Friday, May 6, 2016
A Post-Mortem on the Republican Primary Season: The Provocateur Won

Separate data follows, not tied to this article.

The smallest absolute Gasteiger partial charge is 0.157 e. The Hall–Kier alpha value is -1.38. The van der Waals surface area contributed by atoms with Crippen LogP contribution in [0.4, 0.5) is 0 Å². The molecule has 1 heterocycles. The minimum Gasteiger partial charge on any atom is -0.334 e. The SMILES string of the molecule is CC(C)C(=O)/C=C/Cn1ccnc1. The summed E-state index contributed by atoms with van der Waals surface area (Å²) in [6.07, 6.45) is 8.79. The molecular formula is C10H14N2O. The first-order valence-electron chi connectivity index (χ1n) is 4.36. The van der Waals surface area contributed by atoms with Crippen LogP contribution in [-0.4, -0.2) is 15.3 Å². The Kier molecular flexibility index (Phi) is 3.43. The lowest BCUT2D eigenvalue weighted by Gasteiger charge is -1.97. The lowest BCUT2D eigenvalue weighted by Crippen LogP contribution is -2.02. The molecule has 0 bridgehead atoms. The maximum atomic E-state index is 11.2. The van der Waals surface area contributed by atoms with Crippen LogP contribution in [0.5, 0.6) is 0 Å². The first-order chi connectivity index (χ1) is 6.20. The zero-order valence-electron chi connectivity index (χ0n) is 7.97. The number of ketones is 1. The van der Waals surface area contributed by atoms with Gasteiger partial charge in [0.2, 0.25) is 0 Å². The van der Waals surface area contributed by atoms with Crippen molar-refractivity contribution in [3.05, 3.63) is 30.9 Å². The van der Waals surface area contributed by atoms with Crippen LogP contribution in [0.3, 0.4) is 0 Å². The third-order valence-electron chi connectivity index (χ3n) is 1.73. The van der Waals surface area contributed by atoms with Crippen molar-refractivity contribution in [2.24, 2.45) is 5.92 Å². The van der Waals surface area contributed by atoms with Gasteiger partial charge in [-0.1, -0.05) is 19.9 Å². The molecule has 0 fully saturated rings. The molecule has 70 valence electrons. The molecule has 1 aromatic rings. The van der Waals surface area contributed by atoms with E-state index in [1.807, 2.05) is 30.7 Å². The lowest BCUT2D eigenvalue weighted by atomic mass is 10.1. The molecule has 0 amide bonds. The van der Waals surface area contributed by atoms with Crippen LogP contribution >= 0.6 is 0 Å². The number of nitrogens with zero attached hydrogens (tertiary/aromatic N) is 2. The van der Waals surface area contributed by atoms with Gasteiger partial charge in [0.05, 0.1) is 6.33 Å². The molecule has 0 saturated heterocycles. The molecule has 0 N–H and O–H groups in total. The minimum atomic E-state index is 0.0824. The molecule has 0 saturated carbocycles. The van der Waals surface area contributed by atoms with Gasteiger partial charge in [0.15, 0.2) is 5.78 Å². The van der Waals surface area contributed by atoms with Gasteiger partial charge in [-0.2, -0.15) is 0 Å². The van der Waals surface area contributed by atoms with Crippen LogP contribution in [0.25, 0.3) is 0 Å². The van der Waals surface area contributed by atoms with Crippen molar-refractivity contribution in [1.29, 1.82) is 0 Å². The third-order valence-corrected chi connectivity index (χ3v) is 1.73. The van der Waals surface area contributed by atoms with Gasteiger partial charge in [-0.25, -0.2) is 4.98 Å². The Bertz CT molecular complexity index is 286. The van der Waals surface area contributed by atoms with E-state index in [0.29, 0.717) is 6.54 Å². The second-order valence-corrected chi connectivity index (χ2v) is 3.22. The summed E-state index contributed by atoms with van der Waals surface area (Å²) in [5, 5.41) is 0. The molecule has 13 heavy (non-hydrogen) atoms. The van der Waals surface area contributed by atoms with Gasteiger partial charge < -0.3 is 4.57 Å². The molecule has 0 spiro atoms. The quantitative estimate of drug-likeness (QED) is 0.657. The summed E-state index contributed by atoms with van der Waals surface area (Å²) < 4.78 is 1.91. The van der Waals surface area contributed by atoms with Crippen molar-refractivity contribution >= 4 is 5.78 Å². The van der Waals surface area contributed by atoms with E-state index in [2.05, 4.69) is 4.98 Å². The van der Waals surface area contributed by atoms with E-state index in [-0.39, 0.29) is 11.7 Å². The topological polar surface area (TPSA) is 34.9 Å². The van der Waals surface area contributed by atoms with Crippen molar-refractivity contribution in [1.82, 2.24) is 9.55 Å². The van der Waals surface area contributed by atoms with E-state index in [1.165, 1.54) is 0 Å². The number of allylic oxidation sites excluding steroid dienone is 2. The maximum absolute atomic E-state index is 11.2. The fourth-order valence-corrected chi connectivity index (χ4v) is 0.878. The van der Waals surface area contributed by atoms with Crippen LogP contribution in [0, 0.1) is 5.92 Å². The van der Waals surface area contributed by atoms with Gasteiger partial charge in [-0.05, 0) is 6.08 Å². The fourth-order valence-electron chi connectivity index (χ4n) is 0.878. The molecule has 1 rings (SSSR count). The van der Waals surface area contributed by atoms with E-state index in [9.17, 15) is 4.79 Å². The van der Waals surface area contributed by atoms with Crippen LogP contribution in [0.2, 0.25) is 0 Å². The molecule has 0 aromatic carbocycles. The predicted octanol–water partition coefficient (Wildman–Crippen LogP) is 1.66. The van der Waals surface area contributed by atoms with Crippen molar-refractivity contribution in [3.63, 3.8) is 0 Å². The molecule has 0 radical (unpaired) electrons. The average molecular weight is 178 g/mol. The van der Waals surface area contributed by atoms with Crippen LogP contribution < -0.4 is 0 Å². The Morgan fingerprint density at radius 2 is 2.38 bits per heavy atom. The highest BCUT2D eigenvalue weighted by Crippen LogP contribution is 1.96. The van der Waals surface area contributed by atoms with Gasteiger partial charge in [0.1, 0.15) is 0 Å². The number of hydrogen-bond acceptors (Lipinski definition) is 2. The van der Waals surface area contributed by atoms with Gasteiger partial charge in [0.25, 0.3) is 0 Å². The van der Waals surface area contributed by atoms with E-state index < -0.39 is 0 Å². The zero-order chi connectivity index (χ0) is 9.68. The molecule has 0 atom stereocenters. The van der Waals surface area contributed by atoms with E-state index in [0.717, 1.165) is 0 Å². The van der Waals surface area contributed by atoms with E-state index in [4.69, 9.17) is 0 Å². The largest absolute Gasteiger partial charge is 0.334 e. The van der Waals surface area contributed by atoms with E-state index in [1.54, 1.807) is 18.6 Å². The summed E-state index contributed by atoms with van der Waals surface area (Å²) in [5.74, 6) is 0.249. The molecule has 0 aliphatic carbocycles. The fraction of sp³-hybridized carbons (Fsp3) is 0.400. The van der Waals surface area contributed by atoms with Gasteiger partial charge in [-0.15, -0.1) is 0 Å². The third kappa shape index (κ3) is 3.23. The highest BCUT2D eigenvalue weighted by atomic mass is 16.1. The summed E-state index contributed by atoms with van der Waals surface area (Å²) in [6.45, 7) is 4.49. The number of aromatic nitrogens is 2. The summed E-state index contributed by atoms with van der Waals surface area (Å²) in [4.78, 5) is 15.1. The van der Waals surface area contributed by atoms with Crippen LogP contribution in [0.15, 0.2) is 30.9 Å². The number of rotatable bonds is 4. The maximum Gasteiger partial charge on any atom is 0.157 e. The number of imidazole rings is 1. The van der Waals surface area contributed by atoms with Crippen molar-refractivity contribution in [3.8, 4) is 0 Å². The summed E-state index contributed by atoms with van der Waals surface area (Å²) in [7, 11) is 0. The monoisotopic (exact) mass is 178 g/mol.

Sixteen men and one woman threw themselves into the Republican race for the Presidency: 4 current and 5 past governors, 4 current and one former Senators, and 3 outsiders. Two of the Republican scrum had previously won the Iowa caucuses (Huckabee and Santorum). The Governors were all proven fiscal conservatives with excellence performance in office. It was open season since neither party had a primary. Thus, they all jumped in. One of the 17 would distinguish and separate himself or herself from the scrum. Who would it be? The Governors had excellent potential as President. Early favorites a year ago were Governors Chris Christy and Scott Walker. Governor JEB Bush had the money and name. Dr. Ben Carson was the outsider with presence. He briefly led the polls. Former Governors Jim Gilmore of Virginia and George Pataki of New York had been out of office so long that they never got any traction. They had nothing to lose by throwing their hats into the ring. They must have thought that lightning could strike in a bottle. It did, but it was Donald Trump’s bottle, or taco bowl. Governor Perry could not recover from his poor performance four years earlier. Both Governor Huckabee and Senator Santorum lost out on their moments years earlier. Governor Jindal never got traction, not even with his announcement. He was overshadowed by the others. Governor Walker was reported to have organized the best ground game in Iowa, but he dropped out before the Iowa Caucus. Dr. Carson, the voice of reasoned discourse, was unprepared on security issues when terrorism blew up in Europe and San Bernardino. Carly Fiorina stood out in the undercard debates. She was well prepared and articulate. The commentators and pundits were impressed. She never connected. Senator Graham never emerged from the undercard, not even winning South Carolina, his home state. The New York Times kept trashing Senator Rubio in front page “exposes.” That didn’t hurt him with Republican voters, but Governor Bush and PAC supporters spent millions trying to take him down. Senator Cruz piled on and Governor Christy skewered Senator Rubio, who appeared “not quite ready for prime time.” Both Governors Bush and Christy lost the Florida Primary, and all three soon dropped out Senator Cruz hung on.. Governor Christy was riding high pre-season, but Bridgegate crippled his image. He also had the infamous hug with President Obama draped around his neck. Governor Bush based his campaign on being the voice of reason, hoping the conservatives would eviscerate each other, and he would be the sane voice standing at the end. The voters wanted red meat this election cycle. In addition, voters were tired of the “Bush name.” The Governor was the right person at the wrong time. Senator Cruz kept asking the other contestants to drop out so that he could go one-on-one (I would say mano a mano, but the Senator doesn’t speak Spanish). He got his wish, but Donald Trump won over 50% of the vote in the seven primaries since Senator Cruz’s large win in Wisconsin. Senator Cruz ran as an outsider, but he was relying on insider rules to win delegates on the second ballot. Governor Kasich was hoping to win on the third ballot. Those are not winning strategies, but it was all they had. I like Governor Kasich, but eating a New York Pizza with a fork in New York just won’t cut it. Senator Cruz called a basketball rim a "ring" in Indiana. That's not a winning shot! Senator Cruz’ strategy was to run as an outsider, emphasizing all the traditional conservative planks and marshaling the Evangelical vote in Iowa and the subsequent Southern primaries. The theory was sweep Iowa and the South, and gather such momentum as to unbeatable. Even Evangelicals vote for the economy. President Clinton was right: “It’s the economy, stupid!” Senator Cruz’ South Carolina jibe about Trump and his “New York values” killed his campaign in New York and the other northeast primaries. His acerbic personality also hurt his campaign. Trump’s strategy was simple: 1) Be a provocateur. Grab the media attention. His outrageous statements grabbed attention. They were Shocking! Shocking! Shocking! The media loved it. They gave him so much free air time that he sucked the oxygen out of the air. Most of the candidates could not get their message across. Even JEB Bush’s $100 million plus was wasted in misdirected ads. By the time his opponents caught on, it was too late. Donald Trump had distinguished and separated himself from the Republican scrum. He was crazy like a fox! Donald Trump understood better than any of the other candidates the angry mood of Republican and independent voters. His second strategy was to emphasize three compelling tenets: immigration, the economy, and security. Build the wall, bring jobs back, and restore faith in America. Over and over! His third stratagem was to show voters he was tough. No shibboleths! No political correctness! Fourth, hit back when attacked, and even before! Donald Trump has New York values – he’s a tough New York street fighter.